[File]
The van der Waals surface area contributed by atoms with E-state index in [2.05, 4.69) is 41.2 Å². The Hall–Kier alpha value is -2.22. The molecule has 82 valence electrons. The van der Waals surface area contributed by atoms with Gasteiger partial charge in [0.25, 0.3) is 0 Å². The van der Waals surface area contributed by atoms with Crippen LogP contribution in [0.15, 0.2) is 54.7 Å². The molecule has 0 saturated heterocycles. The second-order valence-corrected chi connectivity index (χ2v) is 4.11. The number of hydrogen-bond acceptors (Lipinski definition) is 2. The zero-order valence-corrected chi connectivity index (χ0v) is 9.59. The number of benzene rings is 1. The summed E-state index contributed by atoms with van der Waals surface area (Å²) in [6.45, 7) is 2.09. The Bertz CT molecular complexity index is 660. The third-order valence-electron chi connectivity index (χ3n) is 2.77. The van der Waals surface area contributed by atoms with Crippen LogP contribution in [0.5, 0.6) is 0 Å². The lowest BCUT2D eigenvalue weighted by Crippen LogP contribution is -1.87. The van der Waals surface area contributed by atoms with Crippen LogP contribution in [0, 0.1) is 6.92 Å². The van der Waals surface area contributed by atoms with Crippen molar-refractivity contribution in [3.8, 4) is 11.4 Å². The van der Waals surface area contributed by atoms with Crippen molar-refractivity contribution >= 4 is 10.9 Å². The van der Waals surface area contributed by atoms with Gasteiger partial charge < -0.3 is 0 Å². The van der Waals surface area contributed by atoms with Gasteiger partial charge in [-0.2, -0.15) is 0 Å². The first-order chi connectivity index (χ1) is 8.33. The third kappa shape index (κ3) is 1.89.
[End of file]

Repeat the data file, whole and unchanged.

The van der Waals surface area contributed by atoms with E-state index in [2.05, 4.69) is 41.2 Å². The Hall–Kier alpha value is -2.22. The molecule has 82 valence electrons. The van der Waals surface area contributed by atoms with Gasteiger partial charge in [0.25, 0.3) is 0 Å². The van der Waals surface area contributed by atoms with Crippen LogP contribution in [0.15, 0.2) is 54.7 Å². The molecule has 0 saturated heterocycles. The second-order valence-corrected chi connectivity index (χ2v) is 4.11. The number of hydrogen-bond acceptors (Lipinski definition) is 2. The zero-order valence-corrected chi connectivity index (χ0v) is 9.59. The number of benzene rings is 1. The summed E-state index contributed by atoms with van der Waals surface area (Å²) in [6.45, 7) is 2.09. The Bertz CT molecular complexity index is 660. The third-order valence-electron chi connectivity index (χ3n) is 2.77. The van der Waals surface area contributed by atoms with Crippen LogP contribution in [0.5, 0.6) is 0 Å². The lowest BCUT2D eigenvalue weighted by Crippen LogP contribution is -1.87. The van der Waals surface area contributed by atoms with Crippen LogP contribution in [0, 0.1) is 6.92 Å². The van der Waals surface area contributed by atoms with Crippen molar-refractivity contribution in [3.8, 4) is 11.4 Å². The van der Waals surface area contributed by atoms with Crippen molar-refractivity contribution >= 4 is 10.9 Å². The van der Waals surface area contributed by atoms with Gasteiger partial charge < -0.3 is 0 Å². The van der Waals surface area contributed by atoms with Gasteiger partial charge in [-0.2, -0.15) is 0 Å². The first-order chi connectivity index (χ1) is 8.33. The third kappa shape index (κ3) is 1.89.